Sonar Klonge

My first post here in many years.

I recently noted the death of Sonar. Which… after 17 years on Cubase gave me what Paul Westerberg called a “Klonge” (sic?) “A sudden rush of fear so powerful it causes the poop to instantly back up the pipes allllll the ways up to the roof of yer mouth.” Now -that’s- an image.

And because I basically have my musical “life’s work” in Cubase, it dawned on me… OK, what would -I- do if the Hamburgers suddenly hung out a 'Geschlossen" sign on the door some day without warning. Are -they- any more stable than Sonar? Probably. But it bears consideration.

I guess Pro Tools has the best chance of staying power. But perhaps I should simply back up everything to audio channels and give up -any- hope of ever working in a DAW that lasts and loading MIDI/VSTi projects from old versions. Backward compatibility has certainly been no day at the beach in Cubase.

And moving up one level of the food chain, I’m also struck by the fact that DVD-Rs I’ve burned less than 5 years ago have shown to have glitches. I currently can’t afford those newfangled tape drives, but that’s basically where I’ll have to go. But I do wonder if -they- will be readable in even 10 years.

Every few years, I think a small bit of Klonge is good if you care about preserving yer materials.

Of course I’m -also- struck by how few guys now even -care- about preserving their work in -any- medium for a long period of time.

What I find very interesting is that a LOT of people (perhaps the majority) don’t really -worry- about whether or not their ‘pictures’ will be around 100 years from now. But that frightens -me- to death.

One thing to remember is that even if a DAW company topples over, it’s last working version will remain working (provided you’re not in some stupid subscription model), so even if Cubase development would stop today, you wouldn’t lose anything. Your recordings and mixes are all there, they all work, it just means you won’t get a new version of Cubase anymore.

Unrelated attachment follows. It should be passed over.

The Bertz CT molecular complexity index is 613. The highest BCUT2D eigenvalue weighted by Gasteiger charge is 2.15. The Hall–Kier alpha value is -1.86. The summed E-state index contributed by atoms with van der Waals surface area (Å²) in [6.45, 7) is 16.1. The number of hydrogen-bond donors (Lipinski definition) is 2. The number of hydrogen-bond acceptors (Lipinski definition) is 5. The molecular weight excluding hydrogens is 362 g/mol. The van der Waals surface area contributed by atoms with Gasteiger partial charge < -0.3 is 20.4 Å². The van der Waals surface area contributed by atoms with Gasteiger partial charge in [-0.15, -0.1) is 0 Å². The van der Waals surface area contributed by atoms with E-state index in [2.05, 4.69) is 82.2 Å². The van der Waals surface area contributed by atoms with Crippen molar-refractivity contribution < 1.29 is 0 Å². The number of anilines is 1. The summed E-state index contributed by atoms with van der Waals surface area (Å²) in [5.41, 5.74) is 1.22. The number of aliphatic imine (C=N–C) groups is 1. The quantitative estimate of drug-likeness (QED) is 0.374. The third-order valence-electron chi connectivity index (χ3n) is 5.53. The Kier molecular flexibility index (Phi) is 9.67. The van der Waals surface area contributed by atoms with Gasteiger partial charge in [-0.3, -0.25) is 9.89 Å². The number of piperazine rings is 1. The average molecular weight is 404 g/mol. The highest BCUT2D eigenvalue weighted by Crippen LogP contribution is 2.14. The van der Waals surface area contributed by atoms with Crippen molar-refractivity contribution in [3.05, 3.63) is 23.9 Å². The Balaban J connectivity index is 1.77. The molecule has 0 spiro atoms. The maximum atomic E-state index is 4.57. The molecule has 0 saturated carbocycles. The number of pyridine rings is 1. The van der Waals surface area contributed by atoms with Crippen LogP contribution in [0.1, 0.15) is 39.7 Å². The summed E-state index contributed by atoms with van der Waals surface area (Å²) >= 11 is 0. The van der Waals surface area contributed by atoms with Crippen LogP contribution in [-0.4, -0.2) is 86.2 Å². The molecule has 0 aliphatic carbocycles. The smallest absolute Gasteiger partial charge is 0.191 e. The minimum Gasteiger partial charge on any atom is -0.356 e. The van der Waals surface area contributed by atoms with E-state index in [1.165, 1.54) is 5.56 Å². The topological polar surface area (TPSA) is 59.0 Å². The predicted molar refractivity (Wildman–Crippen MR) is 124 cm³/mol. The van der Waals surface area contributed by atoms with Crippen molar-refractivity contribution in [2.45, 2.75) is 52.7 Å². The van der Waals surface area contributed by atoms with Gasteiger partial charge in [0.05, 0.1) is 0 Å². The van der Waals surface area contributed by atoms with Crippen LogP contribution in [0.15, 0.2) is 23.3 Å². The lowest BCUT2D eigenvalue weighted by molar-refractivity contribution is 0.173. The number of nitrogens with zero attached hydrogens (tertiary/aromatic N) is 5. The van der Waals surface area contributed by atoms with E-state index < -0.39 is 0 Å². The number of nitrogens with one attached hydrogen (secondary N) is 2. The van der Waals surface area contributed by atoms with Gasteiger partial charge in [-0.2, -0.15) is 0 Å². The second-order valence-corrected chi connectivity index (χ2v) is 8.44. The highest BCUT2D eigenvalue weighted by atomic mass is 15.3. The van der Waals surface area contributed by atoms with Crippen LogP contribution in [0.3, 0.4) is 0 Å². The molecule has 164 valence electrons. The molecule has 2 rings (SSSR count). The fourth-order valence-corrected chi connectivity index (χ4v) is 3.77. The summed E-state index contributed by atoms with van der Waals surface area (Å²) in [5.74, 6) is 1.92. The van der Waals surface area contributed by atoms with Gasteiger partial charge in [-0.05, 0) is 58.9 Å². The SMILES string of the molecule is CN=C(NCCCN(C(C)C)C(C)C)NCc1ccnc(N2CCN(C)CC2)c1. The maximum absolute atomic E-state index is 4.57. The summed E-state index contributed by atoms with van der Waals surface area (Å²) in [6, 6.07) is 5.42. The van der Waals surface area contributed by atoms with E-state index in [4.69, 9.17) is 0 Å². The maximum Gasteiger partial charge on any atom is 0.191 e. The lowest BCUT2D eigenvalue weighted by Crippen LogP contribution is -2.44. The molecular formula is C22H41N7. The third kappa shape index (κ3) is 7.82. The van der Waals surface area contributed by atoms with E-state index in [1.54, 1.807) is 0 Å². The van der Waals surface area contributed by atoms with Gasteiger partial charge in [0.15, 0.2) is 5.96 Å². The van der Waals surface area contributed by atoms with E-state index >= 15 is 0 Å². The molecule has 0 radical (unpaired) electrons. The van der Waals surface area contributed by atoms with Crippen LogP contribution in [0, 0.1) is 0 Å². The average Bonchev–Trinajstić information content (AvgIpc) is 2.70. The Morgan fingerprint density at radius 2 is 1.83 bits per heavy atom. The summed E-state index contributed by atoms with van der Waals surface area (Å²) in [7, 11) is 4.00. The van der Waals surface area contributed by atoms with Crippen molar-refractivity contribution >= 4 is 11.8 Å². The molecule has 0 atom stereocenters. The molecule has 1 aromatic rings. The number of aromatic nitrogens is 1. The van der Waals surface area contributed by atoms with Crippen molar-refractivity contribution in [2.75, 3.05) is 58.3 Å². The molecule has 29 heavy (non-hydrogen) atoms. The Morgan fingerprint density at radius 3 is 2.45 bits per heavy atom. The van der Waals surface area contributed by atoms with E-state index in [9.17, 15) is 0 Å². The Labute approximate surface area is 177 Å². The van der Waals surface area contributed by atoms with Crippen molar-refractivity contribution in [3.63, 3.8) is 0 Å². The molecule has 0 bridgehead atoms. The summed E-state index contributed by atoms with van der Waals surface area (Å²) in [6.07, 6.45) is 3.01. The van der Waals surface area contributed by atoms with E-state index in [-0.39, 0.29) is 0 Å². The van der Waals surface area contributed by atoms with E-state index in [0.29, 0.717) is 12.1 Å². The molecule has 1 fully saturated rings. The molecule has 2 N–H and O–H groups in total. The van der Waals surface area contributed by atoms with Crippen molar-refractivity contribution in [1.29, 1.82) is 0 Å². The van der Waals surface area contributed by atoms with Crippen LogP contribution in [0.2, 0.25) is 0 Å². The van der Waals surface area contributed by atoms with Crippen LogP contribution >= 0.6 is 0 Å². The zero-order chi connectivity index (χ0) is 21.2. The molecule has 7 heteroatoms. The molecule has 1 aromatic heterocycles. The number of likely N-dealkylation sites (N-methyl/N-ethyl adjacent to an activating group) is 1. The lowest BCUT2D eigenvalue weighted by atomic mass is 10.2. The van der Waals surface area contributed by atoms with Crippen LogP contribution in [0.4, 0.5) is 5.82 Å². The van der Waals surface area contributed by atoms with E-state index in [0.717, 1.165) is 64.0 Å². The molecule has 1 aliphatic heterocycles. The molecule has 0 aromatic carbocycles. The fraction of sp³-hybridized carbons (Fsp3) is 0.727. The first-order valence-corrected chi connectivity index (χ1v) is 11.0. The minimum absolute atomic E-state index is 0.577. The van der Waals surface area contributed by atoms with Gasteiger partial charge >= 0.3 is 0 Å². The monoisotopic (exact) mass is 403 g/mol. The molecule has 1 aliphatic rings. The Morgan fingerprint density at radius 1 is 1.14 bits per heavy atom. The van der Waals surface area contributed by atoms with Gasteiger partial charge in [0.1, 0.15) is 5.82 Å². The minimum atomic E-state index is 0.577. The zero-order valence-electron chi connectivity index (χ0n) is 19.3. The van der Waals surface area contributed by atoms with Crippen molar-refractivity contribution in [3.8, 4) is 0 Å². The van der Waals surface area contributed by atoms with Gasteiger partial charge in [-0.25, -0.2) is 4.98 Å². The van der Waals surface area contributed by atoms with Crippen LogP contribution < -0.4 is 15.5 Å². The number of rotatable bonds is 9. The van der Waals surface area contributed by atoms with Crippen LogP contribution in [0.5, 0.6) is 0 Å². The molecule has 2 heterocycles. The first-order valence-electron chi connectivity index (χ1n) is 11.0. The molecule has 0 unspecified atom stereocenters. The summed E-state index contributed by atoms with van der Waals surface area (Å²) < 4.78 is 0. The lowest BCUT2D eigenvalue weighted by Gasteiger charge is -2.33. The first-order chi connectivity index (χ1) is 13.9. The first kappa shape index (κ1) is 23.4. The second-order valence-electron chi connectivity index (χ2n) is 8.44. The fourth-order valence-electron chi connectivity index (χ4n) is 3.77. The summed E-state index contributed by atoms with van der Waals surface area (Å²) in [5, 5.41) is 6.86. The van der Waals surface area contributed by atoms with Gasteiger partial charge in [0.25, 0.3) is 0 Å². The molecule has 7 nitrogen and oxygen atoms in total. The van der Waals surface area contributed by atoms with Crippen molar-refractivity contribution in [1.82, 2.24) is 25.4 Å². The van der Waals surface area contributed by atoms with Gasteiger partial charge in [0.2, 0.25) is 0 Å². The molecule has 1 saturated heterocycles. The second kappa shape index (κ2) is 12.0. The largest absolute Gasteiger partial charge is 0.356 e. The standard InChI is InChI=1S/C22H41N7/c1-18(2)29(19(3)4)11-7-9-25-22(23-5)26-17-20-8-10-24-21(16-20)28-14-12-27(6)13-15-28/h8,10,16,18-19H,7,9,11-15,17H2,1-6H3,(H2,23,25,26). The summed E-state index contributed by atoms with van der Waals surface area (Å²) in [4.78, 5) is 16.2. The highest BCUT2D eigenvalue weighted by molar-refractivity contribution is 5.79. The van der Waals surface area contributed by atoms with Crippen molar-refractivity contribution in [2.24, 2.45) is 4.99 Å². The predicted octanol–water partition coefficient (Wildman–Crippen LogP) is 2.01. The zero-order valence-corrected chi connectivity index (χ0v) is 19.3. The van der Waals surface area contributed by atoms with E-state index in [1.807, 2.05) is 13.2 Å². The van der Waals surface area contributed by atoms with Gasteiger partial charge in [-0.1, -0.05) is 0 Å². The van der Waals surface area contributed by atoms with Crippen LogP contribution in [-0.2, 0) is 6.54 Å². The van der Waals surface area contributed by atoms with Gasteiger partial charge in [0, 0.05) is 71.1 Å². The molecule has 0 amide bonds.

For backup media: you’re right, I’m not really aware of a consumer solution that actually has a reliable chance of surviving more than 20 years. I’m guessing the cloud might actually be the safest option, considering the huge fallback recovery systems they must use.

I am not optimistic that -any- cloud system will be available in an unchanged format 20 years from now.

With a reel of tape you still have to trust that somebody still manufactures compatible tape machines or at least provide spare parts for your old machine. I bet it would be hard (or at least expensive) to read 1950’s 3-track tapes nowadays.

Your recordings and mixes are all there, they all work

Under Windows 10, your operating system is suddenly updated after 6-8 months.

Steinberg has to check every 6 months if Cubase is still running well. If no support is provided, there is no guarantee that the software will continue to run.
Windows 7 -8.1 Support End is soon…

Point well taken.

Audio is different from a book or a photo where the storage medium and the retrieval medium are one and the same. Darn.

Which according to your own logic is all the better, because they actually work with the current version of Cubase :wink:
I’m running Windows 7 on an offline computer, I really don’t care if they end support, I’ve not had updates for more than a year on that computer anyway and it runs like a dream.

Render projects down to stems, backup on more than one device and refresh those backups ( copy to a new drive) from time to time (every x years)
That is called archiving strategy, every one should have one, and there are a lot of them.
The real die hard approach would be doubling up on all hardware too.
As technology advances it would probably be wise to save to new digital formats when they become available.
Maybe no one is using PCM in 10 years ?

Not saying I’m doing all that, but it is important to think about and come up with a strategy that is affordable and does not take too much effort, or they will be put off to “later” or never implemented.
My personal approach is, Render mix and stems to project folder when done. My project folders get automatically backup every day to a NAS that every night does a backup to another NAS. My first NAS is set up to dump/copy it’s content if a big enough drive is connected to its USB port. When I remember I store one of these usb drives at a friends place, well we swap drives.